Eighty-five percent of Canadians have made it clear – they want to age in place and continue to live (and thrive) the way they have lived all their lives. Central to aging in place is having access to the social and health supports to live independently as long as the person wishes and is able to do so.
On October 25th, 2017, 80 people gathered at the Ontario Paper Thorold Senior Centre for Aging in Place: A Housing and Services Forum, an event hosted by the Thorold Age-Friendly Community Committee.
Arlene Etchen and Jamie Shipley, representing the Canada Mortgage and Housing Corporation (CMHC), spoke to the diverse housing needs of the older adult population. According to focus group findings, older adults do not proactively plan for their future housing needs, and these needs only become an issue when health declines. Additionally, there is a low awareness of options available to help seniors live at home longer.
There are countless low- or no-cost modifications that can be made to new and existing homes to make them more accessible, many of which are detailed in these CMHC reports: Low or No Cost Home Modifications and Maintaining Seniors’ Independence Through Home Adaptations. Equally important to older adults is the aesthetics of accessible home modifications. Designers have responded with ‘Invisible convenience’, accessibility measures that are not easily recognizable; examples include stairless entrances and wide bathrooms. Safe and accessible homes save significant healthcare dollars, and aesthetically pleasing homes contribute to the dignity of older adults.
Affordable Alternative Housing Options
In addition to home modifications, other options are available to facilitate aging in place, including homeshare programs such as the Halton HomeShare Program, described by Heather Thompson (Community Development Halton). HomeShare programs are suitable for older adults who live alone and would benefit from some homemaking support. They are matched with an individual who agrees to provide 5-10 hours per week of help in activities such as shopping, gardening, cleaning and pet care in exchange for discounted rent. These arrangements are mutually beneficial, as both parties benefit financially and by way of companionship.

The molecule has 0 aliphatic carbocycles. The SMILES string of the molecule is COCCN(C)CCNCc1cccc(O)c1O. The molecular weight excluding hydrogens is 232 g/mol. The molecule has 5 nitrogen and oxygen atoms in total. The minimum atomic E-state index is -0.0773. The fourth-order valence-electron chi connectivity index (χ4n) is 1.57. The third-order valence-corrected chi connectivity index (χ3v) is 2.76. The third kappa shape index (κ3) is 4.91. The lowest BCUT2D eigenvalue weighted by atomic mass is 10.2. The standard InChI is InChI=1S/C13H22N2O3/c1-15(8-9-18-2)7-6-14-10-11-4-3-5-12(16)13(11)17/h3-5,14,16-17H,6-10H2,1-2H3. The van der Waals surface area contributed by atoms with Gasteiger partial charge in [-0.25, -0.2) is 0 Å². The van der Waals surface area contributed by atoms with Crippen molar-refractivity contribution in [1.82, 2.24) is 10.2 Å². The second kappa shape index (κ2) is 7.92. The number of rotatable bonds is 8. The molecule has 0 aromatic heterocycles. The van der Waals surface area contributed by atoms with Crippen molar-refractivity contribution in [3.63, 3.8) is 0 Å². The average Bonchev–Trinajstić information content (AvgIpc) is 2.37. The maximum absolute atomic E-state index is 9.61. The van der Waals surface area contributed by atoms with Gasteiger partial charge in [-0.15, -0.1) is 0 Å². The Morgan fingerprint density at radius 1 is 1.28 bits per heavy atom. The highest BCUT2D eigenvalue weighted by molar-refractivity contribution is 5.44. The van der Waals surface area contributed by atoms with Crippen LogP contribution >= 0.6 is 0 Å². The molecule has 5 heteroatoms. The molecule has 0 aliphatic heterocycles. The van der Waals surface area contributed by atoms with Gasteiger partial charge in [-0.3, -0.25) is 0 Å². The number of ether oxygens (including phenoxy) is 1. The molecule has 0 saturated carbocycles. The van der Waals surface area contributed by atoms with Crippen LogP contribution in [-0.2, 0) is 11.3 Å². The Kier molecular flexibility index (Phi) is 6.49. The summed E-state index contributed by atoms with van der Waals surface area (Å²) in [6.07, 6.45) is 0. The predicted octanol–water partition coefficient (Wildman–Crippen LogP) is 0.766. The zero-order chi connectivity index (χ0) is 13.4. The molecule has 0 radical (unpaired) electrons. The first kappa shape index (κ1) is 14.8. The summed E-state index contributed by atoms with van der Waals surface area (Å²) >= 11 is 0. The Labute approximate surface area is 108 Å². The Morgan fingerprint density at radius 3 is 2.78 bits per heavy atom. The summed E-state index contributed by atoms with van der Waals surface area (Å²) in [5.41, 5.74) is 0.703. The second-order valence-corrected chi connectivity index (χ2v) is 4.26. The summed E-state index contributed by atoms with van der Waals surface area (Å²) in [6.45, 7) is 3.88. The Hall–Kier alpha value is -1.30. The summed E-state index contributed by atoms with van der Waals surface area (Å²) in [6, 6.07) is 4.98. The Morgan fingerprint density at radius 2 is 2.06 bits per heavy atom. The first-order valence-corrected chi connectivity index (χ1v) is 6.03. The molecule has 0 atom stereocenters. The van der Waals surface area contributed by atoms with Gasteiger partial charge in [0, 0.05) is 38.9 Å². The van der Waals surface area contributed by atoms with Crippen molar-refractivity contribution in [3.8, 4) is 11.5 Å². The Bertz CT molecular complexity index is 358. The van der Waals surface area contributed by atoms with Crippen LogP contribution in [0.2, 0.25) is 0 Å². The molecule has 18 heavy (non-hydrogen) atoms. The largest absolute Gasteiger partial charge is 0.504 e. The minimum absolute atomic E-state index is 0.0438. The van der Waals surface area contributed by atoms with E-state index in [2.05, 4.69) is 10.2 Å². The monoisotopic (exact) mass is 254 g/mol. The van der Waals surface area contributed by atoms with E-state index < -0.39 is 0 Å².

For many older adults, the high cost of housing is the most significant challenge. Fred Neil and Henry D’Angela spoke about what Thorold Non-Profit Housing and Niagara Regional Housing are doing to meet the demand for affordable housing. For those aged 55 and older, the estimated wait times for access to affordable housing range from 3 to 6 years. Both organizations are moving forward with new developments that maximize accessibility and modifiability.
Finally, Carrie-Lynn Sones detailed the many programs and services that Community Support Services of Niagara (CSSN) offer to older adults to support aging in place, including:
- Meals on Wheels
- Monthly “Lunch Out” events that help reduce social isolation
- Volunteer-run transportation services to help individuals access medical appointments, shopping, banking, social activities, etc.
- Volunteer visiting and phone chats to check in on individuals vulnerable to social isolation
- Home Support Exercise Program, in collaboration with March of Dimes
- Homemaking and home maintenance support
- Wellness Supportive Living Program, which takes a holistic approach to support aging at home
- Safety at Home Program, which offers free home safety assessments and referrals for modifications
- Leaf and Snow Buddies to help older adults with yard and sidewalk maintenance
- Niagara Hindu Program, offering a cultural lunch and yoga
- Francophone services at Welland site
Resources for more information: